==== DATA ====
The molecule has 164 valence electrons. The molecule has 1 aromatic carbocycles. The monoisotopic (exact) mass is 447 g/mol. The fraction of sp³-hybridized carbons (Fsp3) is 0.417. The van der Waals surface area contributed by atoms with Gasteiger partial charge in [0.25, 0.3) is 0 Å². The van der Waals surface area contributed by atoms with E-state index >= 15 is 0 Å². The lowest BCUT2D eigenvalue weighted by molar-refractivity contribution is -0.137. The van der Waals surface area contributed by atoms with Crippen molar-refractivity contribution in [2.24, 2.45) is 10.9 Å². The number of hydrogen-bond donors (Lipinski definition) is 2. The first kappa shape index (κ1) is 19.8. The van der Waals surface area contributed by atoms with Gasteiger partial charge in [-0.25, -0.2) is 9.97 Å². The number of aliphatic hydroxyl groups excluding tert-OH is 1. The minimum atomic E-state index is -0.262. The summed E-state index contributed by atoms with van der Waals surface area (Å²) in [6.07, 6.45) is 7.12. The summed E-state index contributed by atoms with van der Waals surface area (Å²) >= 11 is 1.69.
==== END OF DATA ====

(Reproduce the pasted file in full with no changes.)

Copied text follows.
The molecule has 164 valence electrons. The molecule has 1 aromatic carbocycles. The monoisotopic (exact) mass is 447 g/mol. The fraction of sp³-hybridized carbons (Fsp3) is 0.417. The van der Waals surface area contributed by atoms with Gasteiger partial charge in [0.25, 0.3) is 0 Å². The van der Waals surface area contributed by atoms with E-state index >= 15 is 0 Å². The lowest BCUT2D eigenvalue weighted by molar-refractivity contribution is -0.137. The van der Waals surface area contributed by atoms with Crippen molar-refractivity contribution in [2.24, 2.45) is 10.9 Å². The number of hydrogen-bond donors (Lipinski definition) is 2. The first kappa shape index (κ1) is 19.8. The van der Waals surface area contributed by atoms with Gasteiger partial charge in [-0.25, -0.2) is 9.97 Å². The number of aliphatic hydroxyl groups excluding tert-OH is 1. The minimum atomic E-state index is -0.262. The summed E-state index contributed by atoms with van der Waals surface area (Å²) in [6.07, 6.45) is 7.12. The summed E-state index contributed by atoms with van der Waals surface area (Å²) >= 11 is 1.69.